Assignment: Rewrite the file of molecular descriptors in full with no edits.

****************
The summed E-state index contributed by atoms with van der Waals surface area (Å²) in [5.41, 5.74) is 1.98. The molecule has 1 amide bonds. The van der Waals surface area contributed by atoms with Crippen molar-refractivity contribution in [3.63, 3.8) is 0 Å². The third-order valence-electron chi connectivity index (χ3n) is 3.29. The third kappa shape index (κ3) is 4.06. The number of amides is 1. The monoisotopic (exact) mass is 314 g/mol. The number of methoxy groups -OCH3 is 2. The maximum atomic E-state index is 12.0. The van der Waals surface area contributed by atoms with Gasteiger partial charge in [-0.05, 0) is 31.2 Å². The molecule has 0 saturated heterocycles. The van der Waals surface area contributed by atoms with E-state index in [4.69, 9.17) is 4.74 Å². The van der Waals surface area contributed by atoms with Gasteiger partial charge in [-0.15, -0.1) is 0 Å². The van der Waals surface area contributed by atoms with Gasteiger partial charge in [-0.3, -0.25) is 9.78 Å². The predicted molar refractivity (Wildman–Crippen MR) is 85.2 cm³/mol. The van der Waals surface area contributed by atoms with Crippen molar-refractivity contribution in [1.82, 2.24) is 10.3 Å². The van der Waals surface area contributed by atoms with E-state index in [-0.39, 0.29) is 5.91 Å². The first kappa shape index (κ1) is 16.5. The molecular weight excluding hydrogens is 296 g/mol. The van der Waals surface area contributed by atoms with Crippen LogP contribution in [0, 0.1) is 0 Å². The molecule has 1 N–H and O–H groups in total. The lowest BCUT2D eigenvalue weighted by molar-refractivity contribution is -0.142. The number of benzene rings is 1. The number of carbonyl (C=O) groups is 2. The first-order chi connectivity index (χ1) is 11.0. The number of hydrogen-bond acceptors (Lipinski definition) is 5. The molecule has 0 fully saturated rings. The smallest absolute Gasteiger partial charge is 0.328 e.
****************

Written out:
The summed E-state index contributed by atoms with van der Waals surface area (Å²) in [5.41, 5.74) is 1.98. The molecule has 1 amide bonds. The van der Waals surface area contributed by atoms with Crippen molar-refractivity contribution in [3.63, 3.8) is 0 Å². The third-order valence-electron chi connectivity index (χ3n) is 3.29. The third kappa shape index (κ3) is 4.06. The number of amides is 1. The monoisotopic (exact) mass is 314 g/mol. The number of methoxy groups -OCH3 is 2. The maximum atomic E-state index is 12.0. The van der Waals surface area contributed by atoms with Gasteiger partial charge in [-0.05, 0) is 31.2 Å². The molecule has 0 saturated heterocycles. The van der Waals surface area contributed by atoms with E-state index in [4.69, 9.17) is 4.74 Å². The van der Waals surface area contributed by atoms with Gasteiger partial charge in [-0.15, -0.1) is 0 Å². The van der Waals surface area contributed by atoms with Gasteiger partial charge in [-0.3, -0.25) is 9.78 Å². The predicted molar refractivity (Wildman–Crippen MR) is 85.2 cm³/mol. The van der Waals surface area contributed by atoms with Crippen molar-refractivity contribution in [1.82, 2.24) is 10.3 Å². The van der Waals surface area contributed by atoms with E-state index in [-0.39, 0.29) is 5.91 Å². The first kappa shape index (κ1) is 16.5. The molecular weight excluding hydrogens is 296 g/mol. The van der Waals surface area contributed by atoms with Crippen LogP contribution in [0, 0.1) is 0 Å². The molecule has 1 N–H and O–H groups in total. The lowest BCUT2D eigenvalue weighted by molar-refractivity contribution is -0.142. The number of benzene rings is 1. The number of carbonyl (C=O) groups is 2. The first-order chi connectivity index (χ1) is 11.0. The number of hydrogen-bond acceptors (Lipinski definition) is 5. The molecule has 0 fully saturated rings. The smallest absolute Gasteiger partial charge is 0.328 e.